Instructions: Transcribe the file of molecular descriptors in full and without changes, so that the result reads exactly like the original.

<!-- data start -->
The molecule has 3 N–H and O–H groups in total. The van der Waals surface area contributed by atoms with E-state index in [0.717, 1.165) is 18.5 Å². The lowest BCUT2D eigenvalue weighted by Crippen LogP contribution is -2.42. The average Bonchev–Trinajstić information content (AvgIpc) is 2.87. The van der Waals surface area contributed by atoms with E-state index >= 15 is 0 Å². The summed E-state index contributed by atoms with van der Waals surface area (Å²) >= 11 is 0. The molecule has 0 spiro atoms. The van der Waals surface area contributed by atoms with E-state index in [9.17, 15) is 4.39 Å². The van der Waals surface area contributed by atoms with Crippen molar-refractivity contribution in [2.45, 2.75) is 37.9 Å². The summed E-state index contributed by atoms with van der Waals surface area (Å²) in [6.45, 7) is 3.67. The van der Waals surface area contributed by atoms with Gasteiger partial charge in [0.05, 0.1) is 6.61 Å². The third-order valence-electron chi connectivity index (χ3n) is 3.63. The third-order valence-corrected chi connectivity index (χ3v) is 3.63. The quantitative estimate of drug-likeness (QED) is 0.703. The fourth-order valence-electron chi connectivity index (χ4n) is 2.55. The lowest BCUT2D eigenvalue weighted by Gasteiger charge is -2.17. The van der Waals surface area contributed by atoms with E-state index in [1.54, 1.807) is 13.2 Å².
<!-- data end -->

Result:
The molecule has 3 N–H and O–H groups in total. The van der Waals surface area contributed by atoms with E-state index in [0.717, 1.165) is 18.5 Å². The lowest BCUT2D eigenvalue weighted by Crippen LogP contribution is -2.42. The average Bonchev–Trinajstić information content (AvgIpc) is 2.87. The van der Waals surface area contributed by atoms with E-state index >= 15 is 0 Å². The summed E-state index contributed by atoms with van der Waals surface area (Å²) >= 11 is 0. The molecule has 0 spiro atoms. The van der Waals surface area contributed by atoms with E-state index in [9.17, 15) is 4.39 Å². The van der Waals surface area contributed by atoms with Crippen molar-refractivity contribution in [2.45, 2.75) is 37.9 Å². The summed E-state index contributed by atoms with van der Waals surface area (Å²) in [6.45, 7) is 3.67. The van der Waals surface area contributed by atoms with Gasteiger partial charge in [0.05, 0.1) is 6.61 Å². The third-order valence-electron chi connectivity index (χ3n) is 3.63. The third-order valence-corrected chi connectivity index (χ3v) is 3.63. The quantitative estimate of drug-likeness (QED) is 0.703. The fourth-order valence-electron chi connectivity index (χ4n) is 2.55. The lowest BCUT2D eigenvalue weighted by Gasteiger charge is -2.17. The van der Waals surface area contributed by atoms with E-state index in [1.54, 1.807) is 13.2 Å².